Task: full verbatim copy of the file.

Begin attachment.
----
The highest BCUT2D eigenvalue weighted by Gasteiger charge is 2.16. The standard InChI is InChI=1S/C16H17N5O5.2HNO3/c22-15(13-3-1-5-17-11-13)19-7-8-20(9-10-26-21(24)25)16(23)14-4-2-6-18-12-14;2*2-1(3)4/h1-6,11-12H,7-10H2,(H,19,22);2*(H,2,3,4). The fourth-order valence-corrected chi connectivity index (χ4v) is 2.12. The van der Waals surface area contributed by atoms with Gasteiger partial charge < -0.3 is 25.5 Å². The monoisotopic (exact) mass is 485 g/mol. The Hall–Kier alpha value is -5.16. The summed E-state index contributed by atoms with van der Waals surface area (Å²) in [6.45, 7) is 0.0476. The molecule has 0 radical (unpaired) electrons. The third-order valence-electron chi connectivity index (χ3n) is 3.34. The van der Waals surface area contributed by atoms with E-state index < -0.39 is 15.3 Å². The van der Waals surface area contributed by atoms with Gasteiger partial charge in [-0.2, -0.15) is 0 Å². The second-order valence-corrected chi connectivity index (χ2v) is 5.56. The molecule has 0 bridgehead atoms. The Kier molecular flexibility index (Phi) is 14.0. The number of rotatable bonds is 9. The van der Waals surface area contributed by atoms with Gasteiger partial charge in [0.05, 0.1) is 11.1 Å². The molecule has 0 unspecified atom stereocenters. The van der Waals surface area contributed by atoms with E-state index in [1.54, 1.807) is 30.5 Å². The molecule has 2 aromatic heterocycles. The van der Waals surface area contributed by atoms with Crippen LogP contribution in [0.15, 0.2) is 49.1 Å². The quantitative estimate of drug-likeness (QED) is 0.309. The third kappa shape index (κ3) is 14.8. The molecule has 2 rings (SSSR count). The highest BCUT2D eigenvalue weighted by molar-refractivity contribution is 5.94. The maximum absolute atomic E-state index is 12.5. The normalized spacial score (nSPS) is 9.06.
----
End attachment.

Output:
The highest BCUT2D eigenvalue weighted by Gasteiger charge is 2.16. The standard InChI is InChI=1S/C16H17N5O5.2HNO3/c22-15(13-3-1-5-17-11-13)19-7-8-20(9-10-26-21(24)25)16(23)14-4-2-6-18-12-14;2*2-1(3)4/h1-6,11-12H,7-10H2,(H,19,22);2*(H,2,3,4). The fourth-order valence-corrected chi connectivity index (χ4v) is 2.12. The van der Waals surface area contributed by atoms with Gasteiger partial charge < -0.3 is 25.5 Å². The monoisotopic (exact) mass is 485 g/mol. The Hall–Kier alpha value is -5.16. The summed E-state index contributed by atoms with van der Waals surface area (Å²) in [6.45, 7) is 0.0476. The molecule has 0 radical (unpaired) electrons. The third-order valence-electron chi connectivity index (χ3n) is 3.34. The van der Waals surface area contributed by atoms with E-state index < -0.39 is 15.3 Å². The van der Waals surface area contributed by atoms with Gasteiger partial charge in [-0.2, -0.15) is 0 Å². The second-order valence-corrected chi connectivity index (χ2v) is 5.56. The molecule has 0 bridgehead atoms. The Kier molecular flexibility index (Phi) is 14.0. The number of rotatable bonds is 9. The van der Waals surface area contributed by atoms with Gasteiger partial charge in [0.05, 0.1) is 11.1 Å². The molecule has 0 unspecified atom stereocenters. The van der Waals surface area contributed by atoms with E-state index in [1.54, 1.807) is 30.5 Å². The molecule has 2 aromatic heterocycles. The van der Waals surface area contributed by atoms with Crippen LogP contribution in [0.15, 0.2) is 49.1 Å². The quantitative estimate of drug-likeness (QED) is 0.309. The third kappa shape index (κ3) is 14.8. The molecule has 2 rings (SSSR count). The highest BCUT2D eigenvalue weighted by molar-refractivity contribution is 5.94. The maximum absolute atomic E-state index is 12.5. The normalized spacial score (nSPS) is 9.06.